|Ad Group "Theme"||Impressions||CTR||Ad Clicks||Bounce Rate||Users that
|birthday flower arrangements||1,000||6%||60||30%||42|
Although the "flower arrangement" ad group gets fewer clicks, for Dan, it's more valuable, because it yields clicks from people who stay to explore his website.
More about Google Analytics data in Google AdsDiscrepancies between Google Ads and Google Analytics data
There are some cases when your Google Ads data might not match your imported Google Analytics data. Here are some of the most common reasons:
- Google Ads tracks clicks, whereas Google Analytics tracks sessions. There are several reasons that these metrics may differ:
- A customer might click your ad multiple times. When one person clicks on one advertisement multiple times in the same session, Google Ads records multiple clicks while Google Analytics recognizes the separate pageviews as one session.
- A person might click on an ad, and then later, during a different session, return directly to the site through a bookmark or saved link. This would register as one click in Google Ads, but multiple sessions in Analytics.
- Someone might click on your ad, but then change her mind and prevent the page from fully loading by clicking to another page or by pressing the browser's Stop or Back buttons. In this case, Analytics won't register a session, but Google Ads still counts this as a click.
- To ensure more accurate billing, Google Ads automatically filters invalid clicks from your reports.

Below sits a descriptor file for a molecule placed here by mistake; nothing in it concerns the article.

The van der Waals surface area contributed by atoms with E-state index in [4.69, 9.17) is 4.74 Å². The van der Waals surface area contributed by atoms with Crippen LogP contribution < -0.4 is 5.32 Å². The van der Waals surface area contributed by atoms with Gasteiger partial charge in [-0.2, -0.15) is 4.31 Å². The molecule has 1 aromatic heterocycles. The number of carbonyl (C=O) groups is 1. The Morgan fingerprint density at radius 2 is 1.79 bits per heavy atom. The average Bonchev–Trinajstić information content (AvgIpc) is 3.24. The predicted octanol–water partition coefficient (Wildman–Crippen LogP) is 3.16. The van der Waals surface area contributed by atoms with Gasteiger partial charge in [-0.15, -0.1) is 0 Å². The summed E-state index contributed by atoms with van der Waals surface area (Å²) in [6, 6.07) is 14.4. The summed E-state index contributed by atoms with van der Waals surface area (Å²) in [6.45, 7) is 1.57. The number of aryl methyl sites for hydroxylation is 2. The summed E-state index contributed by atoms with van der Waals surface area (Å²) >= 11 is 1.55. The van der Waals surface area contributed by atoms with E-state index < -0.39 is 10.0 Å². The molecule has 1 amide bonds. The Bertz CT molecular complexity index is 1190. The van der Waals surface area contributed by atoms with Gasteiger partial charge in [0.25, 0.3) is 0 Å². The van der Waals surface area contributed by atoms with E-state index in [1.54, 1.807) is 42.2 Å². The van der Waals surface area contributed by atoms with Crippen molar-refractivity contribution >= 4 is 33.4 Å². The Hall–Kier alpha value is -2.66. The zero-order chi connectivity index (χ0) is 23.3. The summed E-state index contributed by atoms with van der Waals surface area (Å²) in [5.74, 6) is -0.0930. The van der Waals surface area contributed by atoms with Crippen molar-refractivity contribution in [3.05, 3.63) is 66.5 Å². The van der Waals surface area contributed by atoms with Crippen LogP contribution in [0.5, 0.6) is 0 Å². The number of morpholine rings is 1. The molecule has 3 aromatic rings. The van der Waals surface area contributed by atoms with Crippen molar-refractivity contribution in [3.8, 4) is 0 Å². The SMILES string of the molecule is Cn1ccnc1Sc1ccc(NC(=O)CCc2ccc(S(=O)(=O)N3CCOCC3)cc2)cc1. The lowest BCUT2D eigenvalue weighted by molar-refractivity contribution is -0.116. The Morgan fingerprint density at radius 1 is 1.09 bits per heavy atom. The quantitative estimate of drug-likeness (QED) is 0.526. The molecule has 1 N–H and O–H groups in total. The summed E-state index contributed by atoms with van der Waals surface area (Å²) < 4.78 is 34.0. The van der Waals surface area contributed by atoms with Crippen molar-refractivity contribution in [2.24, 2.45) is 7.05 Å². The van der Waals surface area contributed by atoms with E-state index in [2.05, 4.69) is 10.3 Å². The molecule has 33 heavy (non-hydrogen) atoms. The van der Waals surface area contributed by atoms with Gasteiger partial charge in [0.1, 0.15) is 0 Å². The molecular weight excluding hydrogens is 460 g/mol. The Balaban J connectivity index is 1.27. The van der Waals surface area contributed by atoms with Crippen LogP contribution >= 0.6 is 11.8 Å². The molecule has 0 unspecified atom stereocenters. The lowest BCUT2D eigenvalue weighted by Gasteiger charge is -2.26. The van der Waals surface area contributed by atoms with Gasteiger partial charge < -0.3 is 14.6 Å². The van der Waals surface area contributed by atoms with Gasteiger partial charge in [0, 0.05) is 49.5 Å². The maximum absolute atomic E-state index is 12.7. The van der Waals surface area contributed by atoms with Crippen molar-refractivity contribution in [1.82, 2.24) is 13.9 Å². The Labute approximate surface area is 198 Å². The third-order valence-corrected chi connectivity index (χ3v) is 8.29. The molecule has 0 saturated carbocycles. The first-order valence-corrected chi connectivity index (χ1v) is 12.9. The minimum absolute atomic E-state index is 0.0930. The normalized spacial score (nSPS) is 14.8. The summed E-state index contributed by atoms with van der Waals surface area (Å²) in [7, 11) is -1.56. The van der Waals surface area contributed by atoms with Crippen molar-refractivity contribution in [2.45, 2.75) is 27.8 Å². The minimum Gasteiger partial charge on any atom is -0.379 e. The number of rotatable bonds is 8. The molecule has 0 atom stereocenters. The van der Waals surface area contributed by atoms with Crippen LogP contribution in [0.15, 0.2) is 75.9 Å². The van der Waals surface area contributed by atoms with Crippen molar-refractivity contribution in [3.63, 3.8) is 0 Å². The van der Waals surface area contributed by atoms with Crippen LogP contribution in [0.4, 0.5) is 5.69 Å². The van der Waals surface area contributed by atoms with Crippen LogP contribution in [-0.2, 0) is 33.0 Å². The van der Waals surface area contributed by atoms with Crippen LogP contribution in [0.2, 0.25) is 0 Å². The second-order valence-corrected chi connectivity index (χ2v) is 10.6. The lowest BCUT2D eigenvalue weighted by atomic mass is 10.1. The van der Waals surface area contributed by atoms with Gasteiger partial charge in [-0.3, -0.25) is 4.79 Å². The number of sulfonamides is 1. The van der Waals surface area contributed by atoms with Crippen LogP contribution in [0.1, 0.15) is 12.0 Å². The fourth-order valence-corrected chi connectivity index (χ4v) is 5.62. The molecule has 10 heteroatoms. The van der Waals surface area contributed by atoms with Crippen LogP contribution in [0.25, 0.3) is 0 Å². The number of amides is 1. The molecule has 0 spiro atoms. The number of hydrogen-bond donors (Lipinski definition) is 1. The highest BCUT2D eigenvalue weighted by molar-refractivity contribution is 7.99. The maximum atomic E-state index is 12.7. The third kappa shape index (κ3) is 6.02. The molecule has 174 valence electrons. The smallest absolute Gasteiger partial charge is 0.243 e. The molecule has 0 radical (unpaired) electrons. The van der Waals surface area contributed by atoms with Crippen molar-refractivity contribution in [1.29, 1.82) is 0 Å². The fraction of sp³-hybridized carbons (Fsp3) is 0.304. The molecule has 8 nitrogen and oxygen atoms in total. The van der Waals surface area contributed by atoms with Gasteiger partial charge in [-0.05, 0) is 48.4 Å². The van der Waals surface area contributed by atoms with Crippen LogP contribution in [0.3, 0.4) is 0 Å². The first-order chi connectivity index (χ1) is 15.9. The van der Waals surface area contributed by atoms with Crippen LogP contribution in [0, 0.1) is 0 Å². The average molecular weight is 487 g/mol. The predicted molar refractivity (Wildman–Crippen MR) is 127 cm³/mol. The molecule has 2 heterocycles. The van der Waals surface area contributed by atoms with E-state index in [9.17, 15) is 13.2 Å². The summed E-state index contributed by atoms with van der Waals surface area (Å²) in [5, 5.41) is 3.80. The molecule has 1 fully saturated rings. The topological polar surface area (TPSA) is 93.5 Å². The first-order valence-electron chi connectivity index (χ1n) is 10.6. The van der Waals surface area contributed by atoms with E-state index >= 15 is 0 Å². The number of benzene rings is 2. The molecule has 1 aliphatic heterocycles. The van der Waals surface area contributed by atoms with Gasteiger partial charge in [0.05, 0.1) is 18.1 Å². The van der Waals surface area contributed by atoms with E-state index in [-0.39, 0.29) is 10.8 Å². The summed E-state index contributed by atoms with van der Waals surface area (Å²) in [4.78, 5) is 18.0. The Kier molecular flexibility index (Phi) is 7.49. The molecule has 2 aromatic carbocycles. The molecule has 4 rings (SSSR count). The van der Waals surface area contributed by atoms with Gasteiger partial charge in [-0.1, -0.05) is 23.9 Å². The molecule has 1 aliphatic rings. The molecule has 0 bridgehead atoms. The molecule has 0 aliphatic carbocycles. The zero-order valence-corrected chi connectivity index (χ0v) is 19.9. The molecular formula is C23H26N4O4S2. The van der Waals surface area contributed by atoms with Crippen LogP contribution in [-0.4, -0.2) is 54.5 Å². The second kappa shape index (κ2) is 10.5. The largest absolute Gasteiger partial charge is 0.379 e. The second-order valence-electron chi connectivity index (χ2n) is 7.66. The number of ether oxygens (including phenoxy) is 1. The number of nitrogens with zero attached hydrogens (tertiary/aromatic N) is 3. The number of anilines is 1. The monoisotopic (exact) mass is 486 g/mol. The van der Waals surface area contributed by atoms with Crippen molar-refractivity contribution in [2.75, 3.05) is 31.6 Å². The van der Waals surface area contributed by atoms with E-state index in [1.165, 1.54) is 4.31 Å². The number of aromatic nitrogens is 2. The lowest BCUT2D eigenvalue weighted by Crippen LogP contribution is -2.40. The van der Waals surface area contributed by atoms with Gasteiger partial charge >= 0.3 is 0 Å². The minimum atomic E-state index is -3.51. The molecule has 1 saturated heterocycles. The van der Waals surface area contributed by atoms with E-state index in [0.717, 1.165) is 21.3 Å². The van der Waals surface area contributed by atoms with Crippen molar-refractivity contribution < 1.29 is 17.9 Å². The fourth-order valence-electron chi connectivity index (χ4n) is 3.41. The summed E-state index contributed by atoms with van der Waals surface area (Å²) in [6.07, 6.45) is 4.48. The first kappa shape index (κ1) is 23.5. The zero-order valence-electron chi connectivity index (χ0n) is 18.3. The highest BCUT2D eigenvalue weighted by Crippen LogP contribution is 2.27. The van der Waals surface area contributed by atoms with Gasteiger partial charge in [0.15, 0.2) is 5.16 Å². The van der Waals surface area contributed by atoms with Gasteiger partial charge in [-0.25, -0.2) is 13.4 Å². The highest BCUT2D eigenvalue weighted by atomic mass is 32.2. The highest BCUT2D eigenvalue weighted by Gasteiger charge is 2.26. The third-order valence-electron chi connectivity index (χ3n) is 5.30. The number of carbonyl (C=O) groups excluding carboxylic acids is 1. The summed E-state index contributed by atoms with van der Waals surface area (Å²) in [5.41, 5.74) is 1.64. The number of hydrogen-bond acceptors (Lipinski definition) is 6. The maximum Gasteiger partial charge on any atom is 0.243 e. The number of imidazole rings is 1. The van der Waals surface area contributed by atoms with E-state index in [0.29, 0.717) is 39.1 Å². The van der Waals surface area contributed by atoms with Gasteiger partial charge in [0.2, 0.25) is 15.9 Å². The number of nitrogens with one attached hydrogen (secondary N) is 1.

- Comparing long date ranges might include periods during which your accounts weren't linked.
After you import site metrics for the Google Analytics view you want to see in Google Ads, it takes some time for the data to be imported and viewable in Google Ads. You can check the status message in the “Actions” column of the reporting table found under “Linked accounts” > “Google Analytics” in Google Ads. In most cases, it takes less than an hour for the data and columns to be visible in Google Ads, but the process may take longer for larger accounts. Once the data is imported, you can add Google Analytics data to your Google Ads reports.
Google Analytics begins gathering and storing Google Ads-specific data as soon as you establish account links between Google Analytics and Google Ads. So, you can import Google Analytics data into Google Ads for as long as you've linked your Google Ads and Analytics accounts together.
If you established cost-source linking on May 1, and then began importing Google Analytics data into your Google Ads account on May 15, your Google Ads reports will include Google Analytics data going all the way back to May 1.
Only Google Analytics data collected and processed as of May 2016 may appear in Google Ads. While Google Analytics typically processes data continuously throughout the day, it can take up to 24 hours for all data to be updated. For example, if you run a report for "yesterday" at 3 p.m. today, it's possible that some data from yesterday (specifically from 3 p.m. to midnight) might not yet be fully incorporated into your report.